By clarifying today that actual malice does not vitiate the defense of justification, we disavow good faith as relevant to the justification defense when the defendant establishes its legal right to act as it did. Only when mistaken, but colorable claims of legal rights are asserted is the good faith of the actor legally significant. Only then must the jury determine whether the defendant believed in good faith that it had a colorable legal right.

    Because the finding that O'Brien's interference was motivated by actual malice was irrelevant to the defense of justification, we reverse the judgment of the court of appeals and render judgment for O'Brien on the tortious interference claim.

    Conclusion

    For the foregoing reasons, we reverse the judgment of the court of appeals and render judgment for O'Brien and Texas Beef on the malicious prosecution claim and for O'Brien on the tortious interference claim. Consequently, Green takes nothing on either cause of action.

    GONZALEZ, Justice, dissents.

    GONZALEZ, Justice, dissenting.

    My dissenting opinion of January 11, 1996 is withdrawn, and the following is substituted in its place.

    This dispute over 247 head of cattle began in 1988. It involves W.H. "Bill" O'Brien, and others of Texas Beef Cattle Company (O'Brien), and Jeff Green, a small cattle dealer. There have been three jury trials, and Green has won every time. Two of these juries found that O'Brien had no rights to the cattle in question. In addition, the jury in *213 the present case found that O'Brien tortiously interfered with Green's rights, engaged in malicious prosecution, and acted with ill will, spite, and evil motives toward Green. The judgments in these cases have been reviewed three times by courts of appeals and twice by our Court. Green has prevailed every time as to the cattle in question. Today, the Court holds that the jury finding that O'Brien acted with actual malice towards Green is "irrelevant," renders judgment for O'Brien on tortious interference, and renders judgment for O'Brien on Green's malicious prosecution claim. For the reasons stated below, I would affirm the judgment of the court of appeals.

    Facts

    In December 1988, Jeff Green was contacted by Doug Florence, a joint-venture partner of and buyer for Texas Beef, who requested that Green ship 253 head of cattle from East Texas to the Beck Ranch, located in the Texas Panhandle, in Hartley County, Texas. Florence wanted to see if Texas Beef would purchase the cattle. Green complied, and the cattle Florence requested were segregated from other cattle when they arrived at the Beck Ranch. Green offered to sell the cattle to Texas Beef, but its managing partner, W.H. "Bill" O'Brien, declined because he felt the price was too high. At Florence's suggestion, Green agreed to sell 247 of the 253 head of cattle to Cargill Agricultural Credit Corporation. Green informed O'Brien that he was relocating this shipment of cattle to the Caprock IV feedyard in Dalhart to close the deal. Cargill paid Green $102,853.65, and Green warranted title to the cattle.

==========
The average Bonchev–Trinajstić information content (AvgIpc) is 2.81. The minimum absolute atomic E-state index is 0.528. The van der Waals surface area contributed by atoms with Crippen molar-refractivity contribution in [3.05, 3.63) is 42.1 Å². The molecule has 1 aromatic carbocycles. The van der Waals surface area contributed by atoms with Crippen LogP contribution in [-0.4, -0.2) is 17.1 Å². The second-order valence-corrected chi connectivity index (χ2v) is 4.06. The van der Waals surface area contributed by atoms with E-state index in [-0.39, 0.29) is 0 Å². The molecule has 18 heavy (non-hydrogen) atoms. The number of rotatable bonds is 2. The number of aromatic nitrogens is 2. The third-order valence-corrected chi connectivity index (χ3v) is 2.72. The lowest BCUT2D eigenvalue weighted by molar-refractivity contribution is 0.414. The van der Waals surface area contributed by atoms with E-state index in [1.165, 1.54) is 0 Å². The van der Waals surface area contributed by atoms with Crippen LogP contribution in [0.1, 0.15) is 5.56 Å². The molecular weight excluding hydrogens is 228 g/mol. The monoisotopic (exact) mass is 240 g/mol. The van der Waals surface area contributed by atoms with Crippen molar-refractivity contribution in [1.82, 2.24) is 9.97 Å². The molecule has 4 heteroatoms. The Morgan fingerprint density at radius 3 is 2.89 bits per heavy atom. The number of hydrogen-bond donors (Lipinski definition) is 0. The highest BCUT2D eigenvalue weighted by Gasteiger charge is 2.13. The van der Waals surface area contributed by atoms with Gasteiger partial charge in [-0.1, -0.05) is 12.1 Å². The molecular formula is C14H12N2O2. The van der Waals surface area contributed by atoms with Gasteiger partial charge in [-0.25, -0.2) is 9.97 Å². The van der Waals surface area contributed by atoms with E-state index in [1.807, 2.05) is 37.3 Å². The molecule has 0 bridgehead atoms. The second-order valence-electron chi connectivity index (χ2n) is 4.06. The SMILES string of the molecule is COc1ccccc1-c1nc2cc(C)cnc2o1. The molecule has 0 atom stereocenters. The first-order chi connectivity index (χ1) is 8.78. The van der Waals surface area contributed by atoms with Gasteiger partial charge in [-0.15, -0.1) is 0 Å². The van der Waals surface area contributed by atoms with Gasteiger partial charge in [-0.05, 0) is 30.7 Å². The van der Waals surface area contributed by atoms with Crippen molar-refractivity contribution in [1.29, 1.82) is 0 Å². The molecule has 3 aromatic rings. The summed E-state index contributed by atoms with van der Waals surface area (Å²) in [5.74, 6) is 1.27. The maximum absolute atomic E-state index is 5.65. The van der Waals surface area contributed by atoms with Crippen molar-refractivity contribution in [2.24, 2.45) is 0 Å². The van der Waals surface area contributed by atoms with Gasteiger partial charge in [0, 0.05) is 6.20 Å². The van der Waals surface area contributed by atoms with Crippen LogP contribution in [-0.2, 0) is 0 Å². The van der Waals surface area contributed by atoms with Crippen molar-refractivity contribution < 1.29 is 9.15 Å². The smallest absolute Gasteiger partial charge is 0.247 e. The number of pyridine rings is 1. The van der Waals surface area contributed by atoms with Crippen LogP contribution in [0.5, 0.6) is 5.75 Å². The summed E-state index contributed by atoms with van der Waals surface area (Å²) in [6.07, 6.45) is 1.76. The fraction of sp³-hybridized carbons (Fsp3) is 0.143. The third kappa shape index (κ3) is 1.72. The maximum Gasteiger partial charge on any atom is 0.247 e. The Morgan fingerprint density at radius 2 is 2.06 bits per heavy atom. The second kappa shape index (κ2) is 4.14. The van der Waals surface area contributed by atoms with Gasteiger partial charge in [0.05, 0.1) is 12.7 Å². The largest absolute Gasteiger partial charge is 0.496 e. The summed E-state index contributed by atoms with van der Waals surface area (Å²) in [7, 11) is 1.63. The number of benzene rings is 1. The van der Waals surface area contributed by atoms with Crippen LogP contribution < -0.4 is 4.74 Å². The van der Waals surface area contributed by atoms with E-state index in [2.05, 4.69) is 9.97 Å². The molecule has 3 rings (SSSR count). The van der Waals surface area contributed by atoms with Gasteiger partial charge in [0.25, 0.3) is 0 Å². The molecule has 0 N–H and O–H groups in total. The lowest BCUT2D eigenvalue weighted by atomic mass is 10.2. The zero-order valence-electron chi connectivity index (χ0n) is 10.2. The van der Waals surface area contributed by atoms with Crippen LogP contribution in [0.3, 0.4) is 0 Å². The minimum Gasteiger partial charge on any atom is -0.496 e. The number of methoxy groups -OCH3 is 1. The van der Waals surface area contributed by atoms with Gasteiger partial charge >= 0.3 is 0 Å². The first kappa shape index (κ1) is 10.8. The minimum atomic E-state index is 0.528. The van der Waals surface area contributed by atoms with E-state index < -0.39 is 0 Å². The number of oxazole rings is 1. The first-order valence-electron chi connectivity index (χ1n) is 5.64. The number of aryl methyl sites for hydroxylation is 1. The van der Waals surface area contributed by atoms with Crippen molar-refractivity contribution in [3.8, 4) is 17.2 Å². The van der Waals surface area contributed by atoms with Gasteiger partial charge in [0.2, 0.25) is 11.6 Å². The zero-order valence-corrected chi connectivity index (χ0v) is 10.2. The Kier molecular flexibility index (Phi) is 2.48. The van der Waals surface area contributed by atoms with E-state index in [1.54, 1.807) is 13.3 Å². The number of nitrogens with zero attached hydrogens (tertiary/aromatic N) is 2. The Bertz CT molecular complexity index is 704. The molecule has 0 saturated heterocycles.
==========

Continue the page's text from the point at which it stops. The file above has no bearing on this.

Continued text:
Florence later confessed to Texas Beef that he had stolen a large number of Texas Beef's cattle that were pastured at the Beck Ranch. O'Brien informed Cargill that some or all of the cattle delivered to Caprock IV belonged to Texas Beef, even though he knew that these were the same 247 head he had chosen not to buy a week before. Cargill responded by selling 233 head of the cattle at auction, the proceeds of which were interpleaded into the registry of the Hartley County district court.

    In December 1988, Texas Beef filed suit in Hartley County against Cargill for conversion of the cattle. Two days later, Green filed suit in Liberty County against Florence, Texas Beef, and Texas Beef's partners for nonpayment on several other shipments of cattle. Green alleged that he delivered cattle to Florence but was never paid for the cattle or was paid with checks dishonored because of insufficient funds. In this suit, Green asserted that Florence was the agent of Texas Beef and its partners and that they were jointly and severally liable. Texas Beef counterclaimed, contending that it had paid for all cattle received and alleging conversion by Green of the 247 head of cattle, negligent grazing, and wrongful sequestration of other cattle. During the course of the Liberty County proceeding, O'Brien threatened to ruin Green financially by endlessly dragging him into court.

    O'Brien made good on his threat by adding Green as a defendant in the Hartley County litigation. In fact, O'Brien and Texas Beef filed pleadings identical to those used in their Liberty County counterclaim. At O'Brien's request, the Hartley County court entered a temporary injunction as to the 247 head of cattle, and Cargill cross-claimed against Green on his warranty of title.

    Liberty County Suit and Appeal

    Green's Liberty County suit was tried first before a jury on theories of joint venture and partnership, agency, promissory estoppel, conversion, fraud, and exemplary damages.[1] Based on favorable jury findings, the East Texas trial court rendered judgment for Green for $258,658.80 in actual damages, $6,372 in incidental damages, prejudgment interest, and $125,000 in attorney's fees. The judgment ordered Texas Beef, O'Brien, and O'Brien's partners to take nothing on their counterclaim. In an unpublished opinion, the court of appeals affirmed the judgment of the trial court. This Court denied Texas Beef's application for writ of error.

    Hartley County Suit and Appeal